Perl CGI scripts - how to get started, tutorials, resources, simple examples.

CGI Scripts


How CGI scripts work

There are a lot of things you can do with your website using HTML: display beautiful pages, show graphics, create links to other pages. But plain HTML documents are static, which means they are text files that don't change. CGI scripts, on the other hand, are executed in real time so that they can output dynamic information.

CGI, which stands for Common Gateway Interface, is not a programming language but a protocol - a set of rules for how a Web server talks to a program. CGI scripts allow you to add interactive and dynamic content to your Web pages. You can display a page counter, keep track of your visitors or have your own chat room to let your users interact.

Many Web servers let you run CGI scripts written in a scripting language called Perl because it's well suited for that kind of thing. Perl is an interpretive language, so the Perl scripts you use don't have to be compiled. You just copy the Perl CGI scripts onto the right part of your server, and they're ready to go.

Resources on Perl CGI scripts

Beginning Perl, Second Edition
by James Lee

It's a very capable introduction to Perl. The flow of the book is logical, straightforward, and highly readable. However, it's intended for reasonably experienced programmers. It's not intended to teach Perl as a first computer language.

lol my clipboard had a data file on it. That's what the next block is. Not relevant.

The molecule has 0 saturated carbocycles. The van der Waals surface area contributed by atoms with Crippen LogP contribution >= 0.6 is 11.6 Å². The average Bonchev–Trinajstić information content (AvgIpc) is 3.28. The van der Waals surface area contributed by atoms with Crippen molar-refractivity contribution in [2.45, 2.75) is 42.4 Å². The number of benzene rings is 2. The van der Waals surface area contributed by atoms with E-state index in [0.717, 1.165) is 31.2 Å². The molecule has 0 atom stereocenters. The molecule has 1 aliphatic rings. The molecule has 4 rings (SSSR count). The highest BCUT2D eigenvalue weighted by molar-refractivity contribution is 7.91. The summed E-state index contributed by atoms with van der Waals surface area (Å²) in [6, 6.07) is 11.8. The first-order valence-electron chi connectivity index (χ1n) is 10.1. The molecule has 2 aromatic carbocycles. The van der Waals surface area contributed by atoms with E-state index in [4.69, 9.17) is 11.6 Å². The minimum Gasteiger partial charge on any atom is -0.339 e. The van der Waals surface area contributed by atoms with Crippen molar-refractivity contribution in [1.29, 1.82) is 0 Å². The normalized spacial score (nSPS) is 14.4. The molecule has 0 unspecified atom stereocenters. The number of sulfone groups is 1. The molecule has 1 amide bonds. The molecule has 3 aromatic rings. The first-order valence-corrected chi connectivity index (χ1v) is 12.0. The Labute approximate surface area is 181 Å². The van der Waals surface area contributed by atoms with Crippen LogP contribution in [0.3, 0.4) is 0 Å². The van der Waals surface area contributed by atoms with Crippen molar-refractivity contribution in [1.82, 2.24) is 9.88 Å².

Writing CGI Applications with Perl
by Kevin Meltzer, Brent Michalski

This book by two longtime Perl programmers shows how the Perl scripts can accomplish the tasks needed for many online applications. Each chapter covers a specific Web-based application and explains the code line by line (or block by block).

You may also find it helpful to browse these online CGI tutorials...

CGI Tutorial for the Total Non-Programmer
This tutorial will walk you through the basics of creating Perl CGI scripts on Unix platform. At the end of this tutorial you'll be able to create Perl scripts for counting hits, storing and retrieving guestbook information, and processing secure passwords.

Beginner's Guide to CGI Scripting with Perl
This page is designed to help novice programmers learn the Perl programming language. Specifically, it's designed to help them learn enough to run Perl scripts on a Unix Web server.

CGI Programming FAQ
This CGI tutorial will give you answers to the most common questions from the role and nature of CGI scripts to programming hints and tips for a number of popular tasks.

Simple Perl CGI script

Here's the source code of a simple Perl script that places one item from a set of items (tips, thoughts, quotes, banners) on your Web page. It simply includes in your page one full line from a big text file that is uploaded to your server in conjunction with the script. Since the lines may be long and may contain any HTML tags, you can easily create, for example, banner rotation.

The actual Perl lines are in red.
The explanations to you are in black.

The first line of the CGI script shows the Perl path on your server (usually #!/usr/bin/perl or #!/usr/local/bin/perl).
Always put this line at the top of your Perl scripts.

# - simple Perl CGI script
Any line beginning with a "#" mark is a comment.